Sunday, April 21, 2013

What I'm Reading: The Life of Samuel Johnson

There's little I can say about James Boswell's Life of Samuel Johnson that hasn't been said before, and better.  Thus, I won't attempt a real review, but I'll just put down some of my observations.  It is simply the best biography and one of the most entertaining books in the English language.  Along with Alexander Pope, Johnson was one of the two towering figures of 18th century literature.  Unfortunately, he's not as well-remembered today as he might be, I think because his greatest achievement, writing the first comprehensive dictionary of the English language, has been supplanted by the OED and Webster and others.

He was also a poet, an essayist (almost singlehandedly penning both the Rambler and the Idler, two magazines of the time), a literary historian, one of the foremost Latin scholars of his century, and possibly the best English conversationalist ever.  That last point is especially made clear in Boswell's biography.  Boswell, a wealthy member of the Scottish gentry, and probably Johnson's best friend for the final 30 years of his life, accompanied his friend to dinner parties and on excursions around London and the English countryside, all the while recording everything Johnson said throughout the day in his journal.  Rarely a page goes by without one of Johnson's finely honed witticisms, trenchant observations of human life, or a funny or enlightening conversation with a companion.

And the companions Johnson had!  Just off the top of my head, Joshua Reynolds (foremost English painter of the 18th century), Edmund Burke (famous conservative philosopher), Oliver Goldsmith (leading playright), and Edward Gibbon (wrote The Rise and Fall of the Roman Empire) turn up with regularity.  There are also cameos by King George III, Adam Smith, John Wesley, and dozens of others I can't remember at the moment.

That cast of characters is one reason this book is what I refer to as a "Shortcut to Smartness."  By this, I mean a book that so expands your knowledge and understanding in so many areas that it is like a college course in and of itself.  First, you learn everything about Samuel Johnson himself.  Second, you learn a lot about all his famous friends.  Third, you improve your grasp of 18th century British history, for many historical events are referenced.  Fourth, more so than in most biographies, you learn about everyday life in the past, because the book covers not only the major events of Johnson's life but also the little day-to-day oddities and intersting happenings.  Fifth, you become wiser about human nature and the best ways to live, for Johnson's insight can't help but sink in.  (In the future on this blog, I'll talk about more books I think of as Shortcuts to Smartness.)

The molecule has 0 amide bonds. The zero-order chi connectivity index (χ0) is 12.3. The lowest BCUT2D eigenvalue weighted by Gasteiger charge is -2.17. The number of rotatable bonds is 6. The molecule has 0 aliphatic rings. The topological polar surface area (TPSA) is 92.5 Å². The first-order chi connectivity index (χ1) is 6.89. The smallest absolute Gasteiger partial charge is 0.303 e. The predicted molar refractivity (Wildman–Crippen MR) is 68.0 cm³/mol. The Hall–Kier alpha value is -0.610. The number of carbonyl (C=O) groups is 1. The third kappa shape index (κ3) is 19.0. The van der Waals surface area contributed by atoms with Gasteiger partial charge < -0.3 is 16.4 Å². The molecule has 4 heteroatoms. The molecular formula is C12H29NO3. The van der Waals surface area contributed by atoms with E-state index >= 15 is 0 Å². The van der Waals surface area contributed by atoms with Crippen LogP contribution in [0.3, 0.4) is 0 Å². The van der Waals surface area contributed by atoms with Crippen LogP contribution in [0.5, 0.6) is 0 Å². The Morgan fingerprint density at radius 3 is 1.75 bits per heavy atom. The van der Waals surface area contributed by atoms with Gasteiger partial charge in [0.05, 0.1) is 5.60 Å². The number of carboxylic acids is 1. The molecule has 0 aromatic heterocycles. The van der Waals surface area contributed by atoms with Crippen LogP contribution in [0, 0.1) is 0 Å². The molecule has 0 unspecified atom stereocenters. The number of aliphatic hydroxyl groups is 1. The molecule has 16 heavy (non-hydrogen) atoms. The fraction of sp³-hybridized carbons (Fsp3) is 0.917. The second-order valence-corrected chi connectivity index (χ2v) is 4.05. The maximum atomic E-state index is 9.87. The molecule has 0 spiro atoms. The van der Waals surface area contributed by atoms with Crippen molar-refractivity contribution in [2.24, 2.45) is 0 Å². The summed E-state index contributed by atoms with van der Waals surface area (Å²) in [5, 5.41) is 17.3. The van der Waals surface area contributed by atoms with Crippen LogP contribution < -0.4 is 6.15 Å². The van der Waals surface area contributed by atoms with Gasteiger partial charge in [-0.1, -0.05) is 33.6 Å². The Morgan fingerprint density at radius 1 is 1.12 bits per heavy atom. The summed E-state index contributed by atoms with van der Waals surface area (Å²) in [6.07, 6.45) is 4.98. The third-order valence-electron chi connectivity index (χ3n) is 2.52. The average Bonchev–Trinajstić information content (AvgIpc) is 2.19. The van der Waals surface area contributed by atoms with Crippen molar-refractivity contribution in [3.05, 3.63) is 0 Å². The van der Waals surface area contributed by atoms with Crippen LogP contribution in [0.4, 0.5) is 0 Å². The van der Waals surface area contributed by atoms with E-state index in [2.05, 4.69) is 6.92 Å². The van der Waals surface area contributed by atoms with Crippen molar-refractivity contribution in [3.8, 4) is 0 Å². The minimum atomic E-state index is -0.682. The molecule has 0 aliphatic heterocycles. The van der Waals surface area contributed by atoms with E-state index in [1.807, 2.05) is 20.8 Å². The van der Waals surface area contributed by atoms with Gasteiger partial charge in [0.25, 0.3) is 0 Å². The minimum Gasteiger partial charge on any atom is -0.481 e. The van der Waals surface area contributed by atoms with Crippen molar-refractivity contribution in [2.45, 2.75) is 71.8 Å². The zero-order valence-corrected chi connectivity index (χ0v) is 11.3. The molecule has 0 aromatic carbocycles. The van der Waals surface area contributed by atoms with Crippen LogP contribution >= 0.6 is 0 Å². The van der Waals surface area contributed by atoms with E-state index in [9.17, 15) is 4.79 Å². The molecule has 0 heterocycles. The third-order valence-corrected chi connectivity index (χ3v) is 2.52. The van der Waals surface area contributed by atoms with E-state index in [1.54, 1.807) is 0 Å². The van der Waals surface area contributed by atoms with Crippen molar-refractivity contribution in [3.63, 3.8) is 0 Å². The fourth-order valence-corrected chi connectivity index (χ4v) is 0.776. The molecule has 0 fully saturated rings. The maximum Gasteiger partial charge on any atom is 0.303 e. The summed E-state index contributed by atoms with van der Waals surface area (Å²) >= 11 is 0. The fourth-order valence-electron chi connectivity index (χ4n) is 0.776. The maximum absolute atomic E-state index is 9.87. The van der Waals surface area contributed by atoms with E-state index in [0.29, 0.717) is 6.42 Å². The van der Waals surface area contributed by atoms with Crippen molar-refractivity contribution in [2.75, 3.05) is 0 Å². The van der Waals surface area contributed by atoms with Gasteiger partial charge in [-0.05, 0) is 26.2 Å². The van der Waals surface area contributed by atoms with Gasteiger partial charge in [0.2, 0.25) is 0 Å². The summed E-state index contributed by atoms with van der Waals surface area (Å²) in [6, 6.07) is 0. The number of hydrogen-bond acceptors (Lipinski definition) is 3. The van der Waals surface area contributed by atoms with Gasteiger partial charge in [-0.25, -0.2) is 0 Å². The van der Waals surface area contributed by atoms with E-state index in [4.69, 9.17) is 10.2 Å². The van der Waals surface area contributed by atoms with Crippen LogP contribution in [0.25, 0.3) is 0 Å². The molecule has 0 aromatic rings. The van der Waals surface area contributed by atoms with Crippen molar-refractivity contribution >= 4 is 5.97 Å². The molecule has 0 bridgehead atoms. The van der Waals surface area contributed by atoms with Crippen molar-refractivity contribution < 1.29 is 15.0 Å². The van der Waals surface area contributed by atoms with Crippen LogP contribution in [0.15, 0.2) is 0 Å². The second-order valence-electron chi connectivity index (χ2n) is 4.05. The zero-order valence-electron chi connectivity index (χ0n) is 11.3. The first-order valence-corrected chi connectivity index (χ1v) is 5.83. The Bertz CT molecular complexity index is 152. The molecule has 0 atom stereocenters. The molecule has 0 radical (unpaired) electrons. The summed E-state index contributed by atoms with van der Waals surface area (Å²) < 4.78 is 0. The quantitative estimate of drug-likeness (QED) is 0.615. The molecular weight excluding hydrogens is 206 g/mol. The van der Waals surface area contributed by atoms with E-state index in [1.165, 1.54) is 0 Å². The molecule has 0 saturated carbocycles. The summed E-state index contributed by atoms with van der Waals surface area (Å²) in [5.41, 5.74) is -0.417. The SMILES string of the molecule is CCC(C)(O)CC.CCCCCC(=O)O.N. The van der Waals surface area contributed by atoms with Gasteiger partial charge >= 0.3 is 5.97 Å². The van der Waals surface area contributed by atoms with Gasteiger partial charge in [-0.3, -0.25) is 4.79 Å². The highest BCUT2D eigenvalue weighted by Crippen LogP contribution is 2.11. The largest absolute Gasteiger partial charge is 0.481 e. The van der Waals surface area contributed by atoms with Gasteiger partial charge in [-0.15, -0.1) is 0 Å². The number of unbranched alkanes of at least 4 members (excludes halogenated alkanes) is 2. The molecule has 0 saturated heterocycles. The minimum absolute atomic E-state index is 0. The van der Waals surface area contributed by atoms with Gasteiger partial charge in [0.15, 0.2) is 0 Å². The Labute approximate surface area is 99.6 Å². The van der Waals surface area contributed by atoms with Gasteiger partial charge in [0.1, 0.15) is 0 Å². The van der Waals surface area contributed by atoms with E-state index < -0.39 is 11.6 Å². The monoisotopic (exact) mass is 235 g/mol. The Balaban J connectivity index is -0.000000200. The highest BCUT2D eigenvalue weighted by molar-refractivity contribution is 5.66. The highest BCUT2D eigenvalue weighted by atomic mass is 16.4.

Now, Life of Johnson is a thick book, but don't be intimidated!  This is my second time through, and it's taken me more than a year.  But that's not at all because it's so difficult to read, but because I read twenty or thirty pages at a time and then put it aside for a few days.  It's actually the perfect book to pick up and put down like that as so much of it is episodic--a few pages are devoted to, say, a visit to Johnson's alma mater, Oxford, or an evening meeting of the Literary Club, or Johnson's thoughts on the occasion of a friend whose son was hanged, etc..  But I always come back to it because it's so funny and wise.  I think the perfect reader for this book would be an aspiring English or history major during the summer before college--it would give a student such an edge up on the competition in so many ways.  But really, any adult who wants to learn about a witty, humane, learned man who had a huge impact on English letters would find Life of Johnson to be of interest.